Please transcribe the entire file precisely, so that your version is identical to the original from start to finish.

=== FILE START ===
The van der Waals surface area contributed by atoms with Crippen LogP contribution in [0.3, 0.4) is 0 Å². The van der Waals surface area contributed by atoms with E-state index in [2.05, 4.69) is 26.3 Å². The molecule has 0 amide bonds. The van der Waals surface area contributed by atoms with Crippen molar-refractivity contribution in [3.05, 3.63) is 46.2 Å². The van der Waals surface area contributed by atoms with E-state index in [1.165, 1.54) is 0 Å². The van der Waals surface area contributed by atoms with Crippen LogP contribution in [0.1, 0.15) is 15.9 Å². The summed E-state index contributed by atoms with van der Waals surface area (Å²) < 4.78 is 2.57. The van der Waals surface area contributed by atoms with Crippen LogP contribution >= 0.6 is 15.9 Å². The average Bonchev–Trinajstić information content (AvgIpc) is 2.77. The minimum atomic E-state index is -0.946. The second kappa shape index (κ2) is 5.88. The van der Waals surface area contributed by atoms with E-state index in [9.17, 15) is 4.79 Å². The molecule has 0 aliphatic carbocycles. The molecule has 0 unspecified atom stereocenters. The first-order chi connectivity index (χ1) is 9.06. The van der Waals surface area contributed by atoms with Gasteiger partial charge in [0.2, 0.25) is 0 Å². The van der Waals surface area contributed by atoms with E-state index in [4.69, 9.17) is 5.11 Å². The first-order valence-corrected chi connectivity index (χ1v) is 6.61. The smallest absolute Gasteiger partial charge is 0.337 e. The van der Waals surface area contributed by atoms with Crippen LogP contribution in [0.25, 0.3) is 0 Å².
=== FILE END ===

The van der Waals surface area contributed by atoms with Crippen LogP contribution in [0.3, 0.4) is 0 Å². The van der Waals surface area contributed by atoms with E-state index in [2.05, 4.69) is 26.3 Å². The molecule has 0 amide bonds. The van der Waals surface area contributed by atoms with Crippen molar-refractivity contribution in [3.05, 3.63) is 46.2 Å². The van der Waals surface area contributed by atoms with E-state index in [1.165, 1.54) is 0 Å². The van der Waals surface area contributed by atoms with Crippen LogP contribution in [0.1, 0.15) is 15.9 Å². The summed E-state index contributed by atoms with van der Waals surface area (Å²) < 4.78 is 2.57. The van der Waals surface area contributed by atoms with Crippen LogP contribution >= 0.6 is 15.9 Å². The average Bonchev–Trinajstić information content (AvgIpc) is 2.77. The minimum atomic E-state index is -0.946. The second kappa shape index (κ2) is 5.88. The van der Waals surface area contributed by atoms with E-state index in [9.17, 15) is 4.79 Å². The molecule has 0 aliphatic carbocycles. The molecule has 0 unspecified atom stereocenters. The first-order chi connectivity index (χ1) is 9.06. The van der Waals surface area contributed by atoms with Gasteiger partial charge in [0.2, 0.25) is 0 Å². The van der Waals surface area contributed by atoms with E-state index in [4.69, 9.17) is 5.11 Å². The first-order valence-corrected chi connectivity index (χ1v) is 6.61. The smallest absolute Gasteiger partial charge is 0.337 e. The van der Waals surface area contributed by atoms with Crippen LogP contribution in [0.25, 0.3) is 0 Å².